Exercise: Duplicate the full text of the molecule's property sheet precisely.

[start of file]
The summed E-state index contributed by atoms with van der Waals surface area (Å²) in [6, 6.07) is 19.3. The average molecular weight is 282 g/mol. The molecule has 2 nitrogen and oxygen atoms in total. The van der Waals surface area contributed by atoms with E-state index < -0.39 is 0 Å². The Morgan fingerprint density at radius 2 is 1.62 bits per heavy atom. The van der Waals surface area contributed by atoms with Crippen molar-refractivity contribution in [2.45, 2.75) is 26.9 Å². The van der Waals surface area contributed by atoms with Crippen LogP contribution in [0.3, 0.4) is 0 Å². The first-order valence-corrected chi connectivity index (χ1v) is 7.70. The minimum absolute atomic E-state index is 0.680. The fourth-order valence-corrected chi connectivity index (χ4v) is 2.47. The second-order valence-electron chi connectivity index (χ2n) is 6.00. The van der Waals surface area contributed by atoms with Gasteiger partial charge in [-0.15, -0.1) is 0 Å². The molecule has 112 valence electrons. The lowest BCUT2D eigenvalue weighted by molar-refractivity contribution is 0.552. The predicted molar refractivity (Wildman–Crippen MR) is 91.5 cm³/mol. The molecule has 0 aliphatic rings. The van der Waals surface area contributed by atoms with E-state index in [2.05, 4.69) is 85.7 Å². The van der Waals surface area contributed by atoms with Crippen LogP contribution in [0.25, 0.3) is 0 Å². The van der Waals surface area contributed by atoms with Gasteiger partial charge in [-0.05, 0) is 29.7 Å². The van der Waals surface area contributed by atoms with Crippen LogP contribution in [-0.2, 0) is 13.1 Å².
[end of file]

The summed E-state index contributed by atoms with van der Waals surface area (Å²) in [6, 6.07) is 19.3. The average molecular weight is 282 g/mol. The molecule has 2 nitrogen and oxygen atoms in total. The van der Waals surface area contributed by atoms with E-state index < -0.39 is 0 Å². The Morgan fingerprint density at radius 2 is 1.62 bits per heavy atom. The van der Waals surface area contributed by atoms with Crippen molar-refractivity contribution in [2.45, 2.75) is 26.9 Å². The van der Waals surface area contributed by atoms with Crippen LogP contribution in [0.3, 0.4) is 0 Å². The first-order valence-corrected chi connectivity index (χ1v) is 7.70. The minimum absolute atomic E-state index is 0.680. The fourth-order valence-corrected chi connectivity index (χ4v) is 2.47. The second-order valence-electron chi connectivity index (χ2n) is 6.00. The van der Waals surface area contributed by atoms with Gasteiger partial charge in [-0.15, -0.1) is 0 Å². The molecule has 112 valence electrons. The lowest BCUT2D eigenvalue weighted by molar-refractivity contribution is 0.552. The predicted molar refractivity (Wildman–Crippen MR) is 91.5 cm³/mol. The molecule has 0 aliphatic rings. The van der Waals surface area contributed by atoms with E-state index in [2.05, 4.69) is 85.7 Å². The van der Waals surface area contributed by atoms with Crippen LogP contribution in [0.25, 0.3) is 0 Å². The van der Waals surface area contributed by atoms with Gasteiger partial charge in [-0.05, 0) is 29.7 Å². The van der Waals surface area contributed by atoms with Crippen LogP contribution in [-0.2, 0) is 13.1 Å².